The New York Times, in an article on August 20, 2008, questioned drug companies’ push of the HPV vaccine. The article looks at the extensive marketing campaign and lobbying efforts taken on by the makers of the HPV vaccine. The article states that indeed, “in many states where cervical cancer legislation has been considered, there have been ties between drug makers and members of government.”
The cost of the vaccines and their accessibility to developing countries was also explored:
And why the sudden alarm in developed countries about cervical cancer, some experts ask. A major killer in the developing world, particularly Africa, where the vaccines are too expensive for use, cervical cancer is classified as very rare in the West because it is almost always preventable through regular Pap smears, which detect precancerous cells early enough for effective treatment. Indeed, because the vaccines prevent only 70 percent of cervical cancers, Pap smear screening must continue anyway.
One of the issues raised in the article is the unanswered question about how long the immunity will last.
Dr. Harper said that in the data from Merck’s clinical trials, which she helped conduct, the vaccine was no longer protective after just three years in some girls. “The immunity of Gardasil will not last — that is dangerous to assume,” she said.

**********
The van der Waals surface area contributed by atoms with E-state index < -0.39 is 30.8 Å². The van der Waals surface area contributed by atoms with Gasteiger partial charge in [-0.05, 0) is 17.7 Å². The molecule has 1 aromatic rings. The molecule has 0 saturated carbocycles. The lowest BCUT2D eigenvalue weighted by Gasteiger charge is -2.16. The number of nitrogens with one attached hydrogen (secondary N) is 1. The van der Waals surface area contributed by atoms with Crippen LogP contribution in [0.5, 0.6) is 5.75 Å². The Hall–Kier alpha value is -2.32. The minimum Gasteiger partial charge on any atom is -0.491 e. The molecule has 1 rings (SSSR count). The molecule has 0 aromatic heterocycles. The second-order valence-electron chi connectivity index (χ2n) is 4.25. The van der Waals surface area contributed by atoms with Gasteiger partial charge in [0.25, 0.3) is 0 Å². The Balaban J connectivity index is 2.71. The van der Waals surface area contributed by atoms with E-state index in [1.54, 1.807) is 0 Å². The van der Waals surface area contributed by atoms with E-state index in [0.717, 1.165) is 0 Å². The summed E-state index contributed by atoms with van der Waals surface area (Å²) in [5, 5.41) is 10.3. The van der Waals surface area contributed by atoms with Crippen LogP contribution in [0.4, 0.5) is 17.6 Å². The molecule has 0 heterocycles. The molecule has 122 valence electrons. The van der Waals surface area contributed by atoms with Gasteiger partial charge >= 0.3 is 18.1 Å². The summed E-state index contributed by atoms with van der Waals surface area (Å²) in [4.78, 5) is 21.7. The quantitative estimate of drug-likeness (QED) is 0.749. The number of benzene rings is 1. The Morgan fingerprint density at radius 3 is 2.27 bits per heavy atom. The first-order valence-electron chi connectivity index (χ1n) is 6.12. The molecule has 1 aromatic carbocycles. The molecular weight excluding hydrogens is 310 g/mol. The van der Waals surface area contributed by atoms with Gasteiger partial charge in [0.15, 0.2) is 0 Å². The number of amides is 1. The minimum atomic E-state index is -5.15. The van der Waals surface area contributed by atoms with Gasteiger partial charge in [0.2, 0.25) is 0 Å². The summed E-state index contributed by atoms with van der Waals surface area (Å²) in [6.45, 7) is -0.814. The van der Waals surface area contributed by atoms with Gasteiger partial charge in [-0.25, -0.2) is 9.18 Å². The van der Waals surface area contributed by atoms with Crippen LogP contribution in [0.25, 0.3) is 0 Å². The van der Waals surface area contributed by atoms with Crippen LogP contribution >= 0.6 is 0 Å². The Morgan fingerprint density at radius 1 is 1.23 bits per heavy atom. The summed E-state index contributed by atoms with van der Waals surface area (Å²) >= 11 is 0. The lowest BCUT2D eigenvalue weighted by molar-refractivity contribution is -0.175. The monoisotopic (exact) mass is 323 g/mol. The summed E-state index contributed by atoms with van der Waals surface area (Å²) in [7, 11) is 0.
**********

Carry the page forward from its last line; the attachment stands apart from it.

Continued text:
The article brings to light many issues surrounding the vaccine. We at the Latina Institute think it is important for Latinas and their communities to have as much information as possible to make an informed decision about the HPV vaccine. Despite the U.S. being a developed country, the fact still remains that Latinas have the highest incident rate of cervical cancer amongst all groups of women and have the second highest mortality rate from cervical cancer. Knowing this fact, we as Latinas, owe it to ourselves and to our hermanas to take care of ourselves and each other, by getting yearly pap smears and fighting for those hermanas who may not have access to reproductive health care, and by getting as much information as possible about the HPV vaccine to make informed decisions. Cuídate. Ármate. Edúcate.
Contributed by Maria Elena Perez, Director of Community Mobilization